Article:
As you can hopefully tell from the paragraphs above – there is a lot to like about this game. In fact, the more I played the game, the more I enjoyed it and the more I understood why the community supports these titles. Yes, they cannot compete with the FIFA and 2Ks of this world, but the team behind the game continues to put what seems like a lot of effort to make it the best it can be. The level of detail and especially customisation is astounding. And as a big fan of cricket myself it’s great that a game this good exists in this genre. Especially because it didn’t for so long. It is undoubtedly another impressive incremental improvement and likely to be the best cricket game out there at the moment.
Unfortunately, despite the fact that it is a really good ‘cricket video game’, whether or not that also equates to it being a great ‘video game’ is another story. Despite the obvious interest from fans like myself in having a video game version of the cricket, I for one am still unconvinced that the sport translates that well into the digital arena. Especially in this kind of attempted ultra-realistic fashion. More often than not, I found that games just lasted too long. And while the 5-over addition was great for quicker online matches, it was underutilised across other modes. I really feel that a shorter, less-serious arcade-style mode would go a long way to adding more fun to a rather serious game. And though (as a big test cricket fan it pains me to say it) this game needs to get the IPL-T20 treatment.
This game is in desperate need of an arcade mode and while the 5-over match is nearly there it’s severely underutilised.
At the moment, the game offers an astounding level of customisation. There are what seems like a million ways to modify camera angles, scale difficulty across the range of cricket modalities and even choose between two standard methods of controlling batting and bowling. And while this is fantastic for experienced players and theoretically provides a great way of altering tiny aspects of the game so that it is accessible to almost anyone, it is guarded behind layers and layers of multi-lined menus and intricate jargon. And it actually feels more overwhelming than welcoming.
The User Interface really makes this problem worse. Not only did I find it quite hard to navigate, I often found that I had made changes I did not intend to. Other times, I meant to select something (for example something as simple as who I wanted to bowl the next over) and instead found that nothing happened or inexplicably my wicket-keeper had removed his gloves and was ready to have a go from the Pavillion End.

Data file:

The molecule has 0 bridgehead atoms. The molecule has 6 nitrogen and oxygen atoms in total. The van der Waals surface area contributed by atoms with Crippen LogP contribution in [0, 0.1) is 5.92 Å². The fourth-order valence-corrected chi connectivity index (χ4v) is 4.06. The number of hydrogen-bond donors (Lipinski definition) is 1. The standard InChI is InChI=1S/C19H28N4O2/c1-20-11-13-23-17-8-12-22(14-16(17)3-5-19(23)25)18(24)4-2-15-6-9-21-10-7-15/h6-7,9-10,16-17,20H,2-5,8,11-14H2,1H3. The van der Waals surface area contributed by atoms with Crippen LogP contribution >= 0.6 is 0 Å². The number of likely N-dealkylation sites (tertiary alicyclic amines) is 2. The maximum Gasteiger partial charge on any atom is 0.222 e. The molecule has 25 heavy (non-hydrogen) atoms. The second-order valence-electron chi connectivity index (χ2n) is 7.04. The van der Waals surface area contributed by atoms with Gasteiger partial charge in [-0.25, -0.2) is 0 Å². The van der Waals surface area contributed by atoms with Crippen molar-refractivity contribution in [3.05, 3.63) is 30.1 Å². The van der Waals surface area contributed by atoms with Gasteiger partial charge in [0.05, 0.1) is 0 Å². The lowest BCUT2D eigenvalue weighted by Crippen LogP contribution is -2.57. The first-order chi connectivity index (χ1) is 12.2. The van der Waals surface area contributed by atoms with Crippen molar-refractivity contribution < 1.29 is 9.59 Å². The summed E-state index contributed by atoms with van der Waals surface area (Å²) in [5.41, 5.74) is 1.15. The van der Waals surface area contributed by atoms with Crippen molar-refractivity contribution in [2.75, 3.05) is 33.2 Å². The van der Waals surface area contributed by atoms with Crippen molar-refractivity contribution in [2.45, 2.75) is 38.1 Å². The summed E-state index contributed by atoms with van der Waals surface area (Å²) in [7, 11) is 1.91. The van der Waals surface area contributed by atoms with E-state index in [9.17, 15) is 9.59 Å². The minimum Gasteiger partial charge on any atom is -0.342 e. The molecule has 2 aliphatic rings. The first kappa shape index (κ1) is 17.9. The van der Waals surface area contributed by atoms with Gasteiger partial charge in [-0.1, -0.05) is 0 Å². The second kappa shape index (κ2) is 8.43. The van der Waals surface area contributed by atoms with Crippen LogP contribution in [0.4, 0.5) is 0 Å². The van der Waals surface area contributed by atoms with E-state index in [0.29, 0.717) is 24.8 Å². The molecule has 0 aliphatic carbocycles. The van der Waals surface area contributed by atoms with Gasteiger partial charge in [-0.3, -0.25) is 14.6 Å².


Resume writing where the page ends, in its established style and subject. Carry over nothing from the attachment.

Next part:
The customisation options are great for returning players but thanks to a clunky user-interface, it can be overwhelming to new players.
Buggy, silly-point slog
However, what stuck out, again and again, was the wide range of (usually) non-game-breaking bugs; Everything from disappearing cricket balls during replays to the extra cover fielder running across the pitch at the same time as Woakes delivers a throat-high bouncer to incorrectly displayed third-umpire decisions. It also makes no sense that yorkers are apparently the easiest balls to hit for six. Or that the DRS system only displays occasionally and in my experience at least never serves to alter the umpire’s decision. Or that the new first-person catching system may be the most pointless addition in video game history.
Sure, none of the issues is too unbearable on their own, but along with some pretty repetitive and mechanical commentary, constant framerate stutters, extra long pre-game loading times and an endless series of unwanted end of match replays, it did begin to feel a little unpolished and often sadly comical. I mean it was slightly funny to have moments like the one pictured above where the Protea captain somehow ghosts through Rizwan during his post-game celebration. However, they do really make you question the quality of the game when you consider it with a reviewer’s eye.
All-in-all this game falls into the weird spot of almost deserving two ratings. As a cricket video game – Big Ant Studios have once again improved an already good formula and are definitely making strides in producing a truly great cricket game in the vein of Brian Lara ’99. However, as a video game, the game lacks the wide audience appeal that it could have. It often feels ponderous, a little mechanical and with an array of bugs that, though mostly superficial, do betray a lack of polish. It’s, therefore, one of those close umpire’s decisions. One that could go either way. As a fan, you’re likely to love what you get. But will it be attracting any new players? I sadly somehow doubt it.
And if that makes you a little sad – here’s an unlikely pic of the Proteas celebrating an actual World Cup match win.